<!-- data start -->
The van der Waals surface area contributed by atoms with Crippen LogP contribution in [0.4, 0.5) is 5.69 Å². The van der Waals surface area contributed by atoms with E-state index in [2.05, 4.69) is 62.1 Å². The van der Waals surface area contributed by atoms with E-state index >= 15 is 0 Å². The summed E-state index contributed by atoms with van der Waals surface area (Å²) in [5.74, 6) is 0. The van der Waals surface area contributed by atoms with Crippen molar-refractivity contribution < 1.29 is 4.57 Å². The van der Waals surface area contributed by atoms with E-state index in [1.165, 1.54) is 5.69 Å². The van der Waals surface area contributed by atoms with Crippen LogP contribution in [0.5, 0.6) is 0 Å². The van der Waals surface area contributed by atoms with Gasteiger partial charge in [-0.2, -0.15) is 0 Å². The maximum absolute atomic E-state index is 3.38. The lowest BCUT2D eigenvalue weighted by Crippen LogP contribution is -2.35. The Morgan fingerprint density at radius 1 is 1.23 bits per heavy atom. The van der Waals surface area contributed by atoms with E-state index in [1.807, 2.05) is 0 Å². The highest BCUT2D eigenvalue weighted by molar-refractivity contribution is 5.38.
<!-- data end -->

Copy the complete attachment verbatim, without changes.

The van der Waals surface area contributed by atoms with Crippen LogP contribution in [0.4, 0.5) is 5.69 Å². The van der Waals surface area contributed by atoms with E-state index in [2.05, 4.69) is 62.1 Å². The van der Waals surface area contributed by atoms with E-state index >= 15 is 0 Å². The summed E-state index contributed by atoms with van der Waals surface area (Å²) in [5.74, 6) is 0. The van der Waals surface area contributed by atoms with Crippen molar-refractivity contribution < 1.29 is 4.57 Å². The van der Waals surface area contributed by atoms with E-state index in [1.165, 1.54) is 5.69 Å². The van der Waals surface area contributed by atoms with Crippen LogP contribution in [0.5, 0.6) is 0 Å². The van der Waals surface area contributed by atoms with Gasteiger partial charge in [-0.2, -0.15) is 0 Å². The maximum absolute atomic E-state index is 3.38. The lowest BCUT2D eigenvalue weighted by Crippen LogP contribution is -2.35. The Morgan fingerprint density at radius 1 is 1.23 bits per heavy atom. The van der Waals surface area contributed by atoms with E-state index in [1.807, 2.05) is 0 Å². The highest BCUT2D eigenvalue weighted by molar-refractivity contribution is 5.38.